The State Small Business Credit Initiative program could catalyze significant business retention and broaden business ownership at the same time.
In early June, the Democracy at Work Institute (DAWI) and the Employee Ownership Expansion Network (EOX) both sent letters to the Department of the Treasury in response to the Treasury’s notice and request for information concerning the State Small Business Credit Initiative (SSBCI), to encourage implementation of support for state employee ownership centers and more broadly for employee ownership transitions. These transitions are when business owners sell part or all of their company to their employees. The most common forms of employee ownership are Employee Stock Ownership Plans (ESOPs) and worker cooperative forms.
The letters respond to the directive that accompanied the legislation to Treasury: “...[G]iven research demonstrating that increasing employee ownership is one way to help narrow gender and racial wealth gaps, the Committee encourages Treasury to provide funds to states that use the funds to support state employee ownership centers that provide technical assistance to businesses, including providing resources on how small businesses can offer workers employee stock ownership plans.”
In the letters, written by EOX Executive Director Steve Storkan and DAWI Executive Director Melissa Hoover, the two groups detailed the benefits of employee ownership of small businesses, and recommended specific actions to ensure the SSBCI program effectively enacts Congress’s employee ownership priorities.
“Employee ownership is growing in profile but is still a relatively new concept for many state agencies, and there is a danger it could be overlooked as a priority by agencies unfamiliar with it,” wrote DAWI in its recommendations to dedicate a small portion of funds to technical assistance and education alongside patient capital, to help businesses sell to their employees.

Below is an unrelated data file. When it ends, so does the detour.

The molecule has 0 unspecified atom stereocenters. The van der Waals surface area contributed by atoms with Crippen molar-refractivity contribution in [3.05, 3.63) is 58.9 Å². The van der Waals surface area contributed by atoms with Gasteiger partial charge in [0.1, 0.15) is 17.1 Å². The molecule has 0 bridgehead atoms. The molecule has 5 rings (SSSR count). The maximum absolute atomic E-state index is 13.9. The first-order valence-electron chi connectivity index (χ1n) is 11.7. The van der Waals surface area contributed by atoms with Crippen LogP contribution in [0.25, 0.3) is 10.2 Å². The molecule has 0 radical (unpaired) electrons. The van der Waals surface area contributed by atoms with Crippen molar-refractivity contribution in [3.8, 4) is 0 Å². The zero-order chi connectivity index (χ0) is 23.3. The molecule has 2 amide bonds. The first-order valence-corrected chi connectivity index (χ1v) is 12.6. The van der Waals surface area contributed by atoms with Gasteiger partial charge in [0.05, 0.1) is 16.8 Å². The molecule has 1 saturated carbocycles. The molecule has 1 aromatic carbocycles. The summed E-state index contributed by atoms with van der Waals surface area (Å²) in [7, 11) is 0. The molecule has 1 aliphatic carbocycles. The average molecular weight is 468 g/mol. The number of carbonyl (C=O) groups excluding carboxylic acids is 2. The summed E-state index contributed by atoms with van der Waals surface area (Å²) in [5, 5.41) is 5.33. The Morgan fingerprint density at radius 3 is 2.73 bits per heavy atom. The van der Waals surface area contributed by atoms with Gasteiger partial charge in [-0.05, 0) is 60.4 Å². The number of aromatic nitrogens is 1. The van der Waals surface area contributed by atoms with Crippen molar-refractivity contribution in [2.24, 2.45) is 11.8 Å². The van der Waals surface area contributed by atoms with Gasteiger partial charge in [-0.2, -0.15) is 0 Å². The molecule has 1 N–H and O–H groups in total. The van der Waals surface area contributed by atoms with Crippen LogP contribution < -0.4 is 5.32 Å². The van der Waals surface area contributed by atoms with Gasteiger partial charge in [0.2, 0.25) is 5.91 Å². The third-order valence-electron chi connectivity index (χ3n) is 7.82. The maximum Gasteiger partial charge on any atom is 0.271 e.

EOX added, “We are pleased that Congress has prioritized employee ownership as a means to assist small businesses targeted in SSBCI, especially those from socially and economically disadvantaged communities. Numerous studies have shown that employee ownership is an effective tool to help lessen the wealth and income gaps in our country. We must take the next step by using funds allocated in SSBCI to create a public/private partnership to educate the public and provide technical assistance related to employee ownership”.
In separate memos, Democracy at Work Institute and EOX urged the Treasury to work through existing infrastructures of support for employee ownership transactions, and recommended the following:
- Define uses of technical assistance funds expansively, including outreach to business owners and new lenders, and multiple employee ownership centers per state.
- Mandate that a percentage of a state’s allocated SSBCI funds be set aside as separate pool for lending and technical assistance.
- Pair funding for business technical assistance with equity-like capital to support employees to purchase shares.
- Treasury should focus on the Socially and Economically Disadvantaged Individual (SEDI) status of the underlying beneficiaries of ownership transfers as much as the SEDI status of the original business owner. This would increase eligibility for SSBCI funding for employees who show a commitment to buy the business.
- Work through the CDFI Fund, which is familiar with employee ownership and cooperatives, and prioritize CDFIs that already lend to these business transition transactions.
These recommendations about CDFIs echo those made by the NAFCU and Inclusiv in their June 7, 2021 letter urging Treasury to clarify and prioritize CDFIs.
DAWI and EOX concluded, “Employee ownership has the potential to benefit economically distressed communities and disadvantaged small businesses, and should be a well-supported part of the SSBCI toolbox.”
Democracy at Work Institute
Julian McKinley, Senior Communications Director
jmckinley [at] institute.coop
(415) 379-9201; ext. 10
Employee Ownership Expansion Network (EOX)
Steve Storkan, Executive Director
sstorkan [at] eoxnetwork.org